Original story, March 11, 1:43 p.m. Supporters of the little girl whose legs were broken earlier this week when a taxi struck her and her mother in a crosswalk outside their elementary school have already raised more than $5,000 in less than a day to help her.
The gofundme campaign launched Thursday, following Tuesday night’s crash after a PTA meeting at John Muir Elementary School.
Find the fundraising page for Lillia here.
Police received multiple 911 calls about the collision at 7:40 p.m. The woman and her 9-year-old daughter were walking west in the crosswalk when a taxi driver traveling north on Claremont Avenue hit them. Berkeley Police spokeswoman Officer Jennifer Coats said both the mother and daughter were injured, but that the girl’s injuries were more serious. They were taken to a local hospital for treatment.
The driver stayed at the scene and was cooperative. He received a ticket for failing to yield to a pedestrian in a crosswalk. Neither drugs nor alcohol appeared to be a factor in the incident, said Coats.
The girl, identified as Lillia on the fundraising website, suffered two broken legs, according to the PTA. She is a fourth-grader at John Muir. … Continue reading »
Sometimes bad things happen to good people, changing the trajectory of their lives with no notice. For Jorden Johnson, a 17-year-old senior at Berkeley High School, this moment came while attending football practice in the summer of 2015.
Johnson says it was like any other day. He was prepping for the first preseason game of his senior year. He had spent most of the summer preparing for that moment, and was eager to show his coach how he had developed as a player since the prior season. He went through his normal routine: stretching, team jumping jacks, and a few other exercises to get warmed up. It was when the team transitioned to position drills that Johnson began to notice something was wrong.
While going for a pass, Johnson watched the ball as it left the quarterback’s hand, soaring through the air and eventually eclipsing the sun. As the ball passed in front of the sun, Johnson recalls seeing a glare and not being able to relocate the ball, which caused him to drop the pass.
“It was nothing new. I had done this drill a million times,” said Johnson recently. “I had lost the ball in the sun and been blinded by the glare, so I thought nothing of it.”
Johnson says he apologized to the coach for the dropped pass and determined he would make up for his mistake. His turn came around once more, and just as he had done so many times before, he took off for a pass. Again he was blinded by a glare and again he dropped the ball. This time he wasn’t sure the glare was a result of the sun.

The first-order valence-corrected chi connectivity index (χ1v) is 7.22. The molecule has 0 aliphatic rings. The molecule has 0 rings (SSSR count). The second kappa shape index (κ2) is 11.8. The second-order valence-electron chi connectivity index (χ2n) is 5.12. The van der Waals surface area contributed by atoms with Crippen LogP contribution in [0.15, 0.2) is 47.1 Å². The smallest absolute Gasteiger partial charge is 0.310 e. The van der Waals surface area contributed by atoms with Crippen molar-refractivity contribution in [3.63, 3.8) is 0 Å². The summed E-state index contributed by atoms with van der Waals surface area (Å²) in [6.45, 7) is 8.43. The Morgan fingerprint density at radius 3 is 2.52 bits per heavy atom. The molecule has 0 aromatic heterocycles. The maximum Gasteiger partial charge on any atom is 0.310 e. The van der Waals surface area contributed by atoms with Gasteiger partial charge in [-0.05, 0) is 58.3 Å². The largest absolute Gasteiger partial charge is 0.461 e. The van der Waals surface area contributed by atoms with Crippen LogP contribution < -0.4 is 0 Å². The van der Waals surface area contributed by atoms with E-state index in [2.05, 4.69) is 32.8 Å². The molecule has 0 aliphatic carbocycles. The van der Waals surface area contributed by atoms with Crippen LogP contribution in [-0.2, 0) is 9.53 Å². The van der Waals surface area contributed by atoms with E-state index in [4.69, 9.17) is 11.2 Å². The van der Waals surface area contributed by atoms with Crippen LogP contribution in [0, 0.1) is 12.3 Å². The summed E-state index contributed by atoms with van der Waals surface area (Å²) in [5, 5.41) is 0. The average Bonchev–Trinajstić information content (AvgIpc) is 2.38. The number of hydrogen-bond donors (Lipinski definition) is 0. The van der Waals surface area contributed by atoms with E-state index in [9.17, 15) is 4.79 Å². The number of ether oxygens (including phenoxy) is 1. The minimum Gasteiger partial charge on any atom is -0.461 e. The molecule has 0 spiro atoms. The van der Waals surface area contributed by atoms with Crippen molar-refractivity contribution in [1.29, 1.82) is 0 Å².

“After that second drop I realized something was off,” said Johnson. “The glare began to turn into bright spots. I didn’t know what it was from, but I knew it couldn’t be good.” He was worried but not terrified, and he left practice thinking that some rest would do the trick. … Continue reading »
A fourth-grade girl from John Muir Elementary School was hit by a car Tuesday night in a crosswalk on Claremont Avenue that parents have long complained is poorly lit and needs the city’s attention.
A car struck the 9-year-old girl as she and her mother were crossing Claremont at Claremont Crescent, right in front of the school, according to an email sent out by John Muir’s principal, Audrey Amos. Both of the girl’s legs were broken and she was treated at a local hospital.
According to Berkeley Police spokeswoman Officer Jennifer Coats, police received multiple 911 calls about the collision at 7:40 p.m. The woman and her daughter were walking west in the crosswalk when a taxi driver traveling north on Claremont hit them. Coats said both the mother and daughter were injured, but that the girl’s injuries were more serious. Both were taken to a local hospital for treatment. The driver stayed at the scene and was cooperative, and was ultimately cited for failing to yield to a pedestrian in a crosswalk. Neither drugs nor alcohol appeared to be a factor in the crash.
The accident happened right after a PTA meeting, and has renewed calls for lighting at that crosswalk. The Berkeley Police Department pays for a crossing guard to help students across Claremont before and after school. But many children participate in the after-school program and there is no one to help them cross the street around 5:30 or 6 p.m. when it is dark. Claremont Avenue is four lanes across with a speed limit of 25 mph.
… Continue reading »